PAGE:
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November 4, ECSE-6230 Semiconductor Devices and Models I Lecture 4 Prof. Shayla Sawyer Bldg. CII, Rooms 8225 Rensselaer Polytechnic Institute Troy, NY Tel. (518) Fax. (518) November 4, 2013

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2 Outline Carrier Concentration at Thermal Equilibrium – Introduction – Fermi Dirac Statistics Donors and Acceptors Determination of Fermi Level Dopant Compensation 2 November 4, 2013

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3 Carrier Concentration Introduction One of most important properties of a semiconductor is that it can be doped with different types and concentrations of impurities Intrinsic material-no impurities or lattice defects Extrinsic-doping, purposely adding impurities – N-type mostly electrons – P-type mostly holes 3 November 4, 2013

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4 Carrier Concentration Introduction To calculate semiconductor electrical properties, you must know the number of charge carriers per cm 3 of the material Must investigate distribution of carriers over the available energy states Statistics are needed to do so Fermi-Dirac statistics Distribution of electrons over a range of allowed energy levels at thermal equilibrium 4 November 4, 2013

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5 Fermi-Dirac Distribution Probability that an available energy state at E will be occupied by an electron at absolute temperature T Mathematically, E F (Fermi Energy) is the energy at which f(E) = 1/2 The transition region in (E - E F ) from f(E) =1 to f(E) = 0 is within 3 k T. When T 0, E is discontinous at E = E F.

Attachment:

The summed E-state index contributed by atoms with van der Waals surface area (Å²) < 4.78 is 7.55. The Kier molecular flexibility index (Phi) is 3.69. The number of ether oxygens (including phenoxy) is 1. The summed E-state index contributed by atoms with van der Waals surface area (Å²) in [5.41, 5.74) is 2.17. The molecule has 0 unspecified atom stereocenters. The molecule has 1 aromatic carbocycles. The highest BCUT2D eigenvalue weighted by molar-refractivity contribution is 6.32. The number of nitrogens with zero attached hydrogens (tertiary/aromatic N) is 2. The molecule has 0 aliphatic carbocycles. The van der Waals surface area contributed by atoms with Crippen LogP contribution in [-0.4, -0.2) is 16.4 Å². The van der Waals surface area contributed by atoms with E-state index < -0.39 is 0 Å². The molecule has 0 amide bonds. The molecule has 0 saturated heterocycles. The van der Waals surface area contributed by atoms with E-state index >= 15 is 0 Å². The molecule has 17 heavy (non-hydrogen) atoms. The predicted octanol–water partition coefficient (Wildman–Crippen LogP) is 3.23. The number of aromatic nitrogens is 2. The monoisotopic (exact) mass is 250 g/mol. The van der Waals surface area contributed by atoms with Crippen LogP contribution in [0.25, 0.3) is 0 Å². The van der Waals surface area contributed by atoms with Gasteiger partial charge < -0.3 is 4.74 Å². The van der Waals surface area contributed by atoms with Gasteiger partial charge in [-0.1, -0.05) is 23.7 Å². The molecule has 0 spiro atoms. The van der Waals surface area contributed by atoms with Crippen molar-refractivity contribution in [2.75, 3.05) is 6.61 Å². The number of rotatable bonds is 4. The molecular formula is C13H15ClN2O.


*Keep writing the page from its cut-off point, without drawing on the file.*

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November 4, Fermi-Dirac Distribution To apply the Fermi-Dirac distribution, we must recall that f(E) is the probability of occupancy of an available state at E. Where can we find available states?

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November 4, Carrier Concentration At Thermal Equilbrium Number of electrons (occupied conduction band levels) given by: Density of states g(E) can be approximated by the density near the bottom of the conduction band where M C is the number of equiv. minima

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November 4, Carrier Concentration At Thermal Equlibrium The integral can be evaluated as Where N C is the effective density of states in the conduction band given by: For the valence band, consider light and heavy holes for the density of states effective mass for holes (m dh ) and use similar equation

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November 4, Carrier Concentration At Thermal Equlibrium: Intrinsic For intrinsic material lies at some intrinsic level E i near the middle of the band gap, electron and hole concentrations are Law of mass action: product of maj. and min. carriers is fixed

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Donors and Acceptors Doping by substituting Si atoms with Column III or V of the Periodic Table. Very dilute doping level, typical to cm -3, results in discrete energy levels. Donor level is neutral if filled with e -, positively charged if empty. e.g., P, As, and Sb in Si. Acceptor level is neutral if empty, negatively charged if filled with e -. e.g., B and Al in Si.

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Donors and Acceptors Hydrogen-like Model to describe dopant atom ionization. Hydrogen Atom Ground state (n=1) ionization energy of hydrogen is 13.6 eV. To estimate ionization energy of donors, replace m 0 with m* and 0 and S (e.g., for Si). E D = ( 0 / S ) 2 ( m*/ m 0 ) E H ~ eV for Ge, eV for Si, eV for GaAs E A ~ eV for Ge, 0.05 eV for Si, 0.05 eV for GaAs The_Chemistry_of_Gemstones kT~0.026eV Comparable to thermal energies so ionization is complete at room temperature